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Archived Manual Chapter: Creating Access Profiles and Access Policies
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In the BIG-IP® Secure Access Manager, an access profile is the profile that you select in a virtual server definition to use that virtual server for secure access.
1.
On the Main tab of the navigation pane, expand Access Control, then click Access Profiles.
The Access Profiles screen opens.
2.
Click Create.
The New Access Profile screen opens.
3.
In the Name box, type a name for the access profile.
The Access Profile Properties screen appears.
4.
From the Parent Profile list, select a parent profile for the access profile.
An access profile inherits the settings for Inactivity Timeout, Access Policy Timeout, and Max Concurrent Users from the parent profile. These are the only settings an access profile inherits from the parent profile.
5.
To change settings for Inactivity Timeout, Access Policy Timeout, and Max Concurrent Users, click the Custom check box, then type numbers for the settings you want to change.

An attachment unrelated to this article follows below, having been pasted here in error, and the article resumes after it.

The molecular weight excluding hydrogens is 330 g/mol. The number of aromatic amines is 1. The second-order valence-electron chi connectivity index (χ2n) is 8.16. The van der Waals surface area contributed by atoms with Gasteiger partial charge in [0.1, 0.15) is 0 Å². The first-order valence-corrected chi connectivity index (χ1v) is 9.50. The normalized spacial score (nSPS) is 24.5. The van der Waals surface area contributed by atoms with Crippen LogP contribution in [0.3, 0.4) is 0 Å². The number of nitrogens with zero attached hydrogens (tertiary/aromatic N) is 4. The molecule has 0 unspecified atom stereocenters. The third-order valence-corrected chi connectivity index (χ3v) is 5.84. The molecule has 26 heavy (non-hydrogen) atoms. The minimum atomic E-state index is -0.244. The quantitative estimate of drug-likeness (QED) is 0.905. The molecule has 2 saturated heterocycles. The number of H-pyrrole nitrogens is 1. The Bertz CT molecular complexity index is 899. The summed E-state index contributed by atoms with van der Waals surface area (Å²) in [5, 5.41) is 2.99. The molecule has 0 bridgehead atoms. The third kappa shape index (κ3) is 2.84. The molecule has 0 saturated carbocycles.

7.
Click Finished when the configuration is complete.
Typically, clients have one or more languages specified in their browser as the default language. The Secure Access Manager detects this string, compares it with the languages configured in the access profile, and presents customized pages and messages in the user-specified language, if that language exists in the access profile. If the user-specified language does not exist in the access profile, the user sees pages in the default language.
In the access profile, you can configure the list of accepted languages in which the Secure Access Manager provides messages and customized elements. You can also select a default language for the access profile. The default language is used to provide messages and customized elements to users whose browsers are not identified with a language that is on the list of accepted languages.
There are several other places in Secure Access Manager where you can customize languages. To configure these language settings, see the following tasks and pages:
1.